Despite Tina Fey's brilliant channeling of Alaska Gov. Sarah Palin on "Saturday Night Live," it was a bad weekend for America.
Hurricane Ike cut a destructive swath through Texas. Lehman Brothers couldn't find a white knight to save it from declaring the biggest case of bankruptcy in American history.
Meanwhile the brilliant David Foster Wallace, author of "Infinite Jest" and "Girl with Curious Hair," committed suicide at 46 after years of battling severe depression.
Yup, the weekend was generally a bummer. Still, I'll look back on it with some fondness because I was a witness to Pittsburgh's three living mayors coming together for a panel discussion sponsored by the ToonSeum at the Children's Museum on the North Side.
Mayor Luke Ravenstahl and former mayors Tom Murphy and Sophie Masloff proved what good sports they were by sharing the stage with Tim Menees and Rob Rogers, two political cartoonists who have had more than their fair share of fun at mayoral expense.
During a children's news conference minutes before the panel discussion, the mayors were quizzed about their favorite colors and other things that would never occur to a grizzled Grant Street reporter to ask.
Ms. Masloff rasped that she was a fan of white. Mr. Murphy and Mr. Ravenstahl picked green and blue, respectively. No one succumbed to the temptation to pander to the city's sports fans by picking black and gold.
When they were asked to name their favorite superhero, Sophie blurted out "David Lawrence" to big laughs. Playing it straight, her colleagues both answered "Batman." In its own way, the children's press conference was as revelatory as any held at the City-County Building.
Mr. Ravenstahl, who had already informed the ToonSeum he wouldn't be sticking around for the panel discussion, reversed himself and stayed for all but 15 minutes of it.
Mayor Ravenstahl was as playful and relaxed as Ms. Masloff and Mr. Murphy, two wily veterans who know how to work a crowd. Mr. Ravenstahl admitted that contrary to what people think, he, too, enjoys Rob Roger's portrayal of him as a youngster with a juice box.
Startled, Mr. Rogers said that he was reluctant to socialize with the mayors once they were in office because he was afraid of "liking them," a situation that would be detrimental to also mocking them.
Mr. Rogers said he was especially hard on Mr. Murphy because he knew and admired him long before he became mayor.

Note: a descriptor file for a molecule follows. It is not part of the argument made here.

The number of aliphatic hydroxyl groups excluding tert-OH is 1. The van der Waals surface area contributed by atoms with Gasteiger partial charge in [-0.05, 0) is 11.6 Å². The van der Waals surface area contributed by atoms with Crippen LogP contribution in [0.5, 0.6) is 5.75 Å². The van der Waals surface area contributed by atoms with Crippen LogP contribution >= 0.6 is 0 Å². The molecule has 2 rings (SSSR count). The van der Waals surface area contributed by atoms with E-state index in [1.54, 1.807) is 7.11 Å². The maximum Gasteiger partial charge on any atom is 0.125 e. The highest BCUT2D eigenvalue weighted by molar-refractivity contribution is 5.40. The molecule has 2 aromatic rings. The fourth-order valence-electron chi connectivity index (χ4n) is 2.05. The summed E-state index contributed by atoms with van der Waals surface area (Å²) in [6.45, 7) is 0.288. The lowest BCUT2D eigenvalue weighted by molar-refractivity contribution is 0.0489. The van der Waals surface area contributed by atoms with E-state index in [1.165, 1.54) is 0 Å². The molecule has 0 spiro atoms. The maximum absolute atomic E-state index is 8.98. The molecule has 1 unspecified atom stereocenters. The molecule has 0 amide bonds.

Turning to Mr. Ravenstahl, Mr. Rogers confessed that now that he's met -- and likes him -- he would probably be "harder" on him in the future. It was all very perverse stuff.
When someone in the audience asked the cartoonists why they didn't "educate" newspaper readers about subjects like hypermiling and other energy conservation efforts, Mr. Menees conceded the point -- but countered with a brilliant defense of his former profession's mandate to be a foil to those in power.
Tom Murphy was positively loquacious during the panel discussion. He was frank about admitting some cartoons bothered him because they operated like snapshots of the moment instead of systematic critiques of the process.
Mr. Murphy said that political cartoonists in Pittsburgh haven't done a good enough job pointing fingers at Harrisburg. Both Tim and Rob agreed that the former mayor made a good point.
It was a fascinating discussion with so much collegial give-and-take that it threatened to become an all-out lovefest. Still, I was honored to have a very small part in the panel as its moderator.
The exhibition "Drawn to the Hive: Cartooning Pittsburgh's Mayors" will hang at the ToonSeum at the Children's Museum until Oct. 13.
The show features work by the legendary Cy Hungerford as well as his successors at the Post-Gazette, including Mr. Rogers and Mr. Menees. Pittsburgh Tribune-Review cartoonist Randy Bish and freelancer Tim Hartman are also featured.
Cartoons featuring the late Mayors Richard Caliguri and Bob O'Connor are also part of the show. Rogers, Menees and Bish, along with the three mayors on the panel, autographed limited-edition prints for sale, with proceeds going to the ToonSeum's capital campaign (see toonseum.com to cough up).
Tony Norman can be reached at email@example.com or 412-263-1631.